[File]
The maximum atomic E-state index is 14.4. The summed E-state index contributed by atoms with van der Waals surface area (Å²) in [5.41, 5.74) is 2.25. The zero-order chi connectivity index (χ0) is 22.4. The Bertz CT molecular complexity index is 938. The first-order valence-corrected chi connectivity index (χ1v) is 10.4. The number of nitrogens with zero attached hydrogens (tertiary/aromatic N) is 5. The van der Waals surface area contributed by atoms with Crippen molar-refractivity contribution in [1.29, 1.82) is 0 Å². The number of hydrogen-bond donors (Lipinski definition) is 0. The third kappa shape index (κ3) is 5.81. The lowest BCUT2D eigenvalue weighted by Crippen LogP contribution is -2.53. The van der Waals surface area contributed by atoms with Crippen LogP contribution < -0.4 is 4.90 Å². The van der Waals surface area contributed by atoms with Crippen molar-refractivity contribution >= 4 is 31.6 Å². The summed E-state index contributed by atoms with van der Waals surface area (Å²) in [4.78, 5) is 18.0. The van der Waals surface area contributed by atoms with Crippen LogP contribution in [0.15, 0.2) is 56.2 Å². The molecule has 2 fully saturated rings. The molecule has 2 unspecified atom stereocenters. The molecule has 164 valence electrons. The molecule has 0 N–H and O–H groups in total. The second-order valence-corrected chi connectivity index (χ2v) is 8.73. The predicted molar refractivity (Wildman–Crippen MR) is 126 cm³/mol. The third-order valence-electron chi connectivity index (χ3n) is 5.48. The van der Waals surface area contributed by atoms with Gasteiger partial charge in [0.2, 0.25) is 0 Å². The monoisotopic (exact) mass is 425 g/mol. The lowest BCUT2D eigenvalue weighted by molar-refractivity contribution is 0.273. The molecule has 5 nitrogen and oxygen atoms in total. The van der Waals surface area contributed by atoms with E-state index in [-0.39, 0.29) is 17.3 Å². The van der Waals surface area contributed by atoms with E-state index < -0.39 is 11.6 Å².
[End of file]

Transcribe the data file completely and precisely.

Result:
The maximum atomic E-state index is 14.4. The summed E-state index contributed by atoms with van der Waals surface area (Å²) in [5.41, 5.74) is 2.25. The zero-order chi connectivity index (χ0) is 22.4. The Bertz CT molecular complexity index is 938. The first-order valence-corrected chi connectivity index (χ1v) is 10.4. The number of nitrogens with zero attached hydrogens (tertiary/aromatic N) is 5. The van der Waals surface area contributed by atoms with Crippen molar-refractivity contribution in [1.29, 1.82) is 0 Å². The number of hydrogen-bond donors (Lipinski definition) is 0. The third kappa shape index (κ3) is 5.81. The lowest BCUT2D eigenvalue weighted by Crippen LogP contribution is -2.53. The van der Waals surface area contributed by atoms with Crippen LogP contribution < -0.4 is 4.90 Å². The van der Waals surface area contributed by atoms with Crippen molar-refractivity contribution >= 4 is 31.6 Å². The summed E-state index contributed by atoms with van der Waals surface area (Å²) in [4.78, 5) is 18.0. The van der Waals surface area contributed by atoms with Crippen LogP contribution in [0.15, 0.2) is 56.2 Å². The molecule has 2 fully saturated rings. The molecule has 2 unspecified atom stereocenters. The molecule has 164 valence electrons. The molecule has 0 N–H and O–H groups in total. The second-order valence-corrected chi connectivity index (χ2v) is 8.73. The predicted molar refractivity (Wildman–Crippen MR) is 126 cm³/mol. The third-order valence-electron chi connectivity index (χ3n) is 5.48. The van der Waals surface area contributed by atoms with Gasteiger partial charge in [0.2, 0.25) is 0 Å². The monoisotopic (exact) mass is 425 g/mol. The lowest BCUT2D eigenvalue weighted by molar-refractivity contribution is 0.273. The molecule has 5 nitrogen and oxygen atoms in total. The van der Waals surface area contributed by atoms with E-state index in [-0.39, 0.29) is 17.3 Å². The van der Waals surface area contributed by atoms with E-state index < -0.39 is 11.6 Å².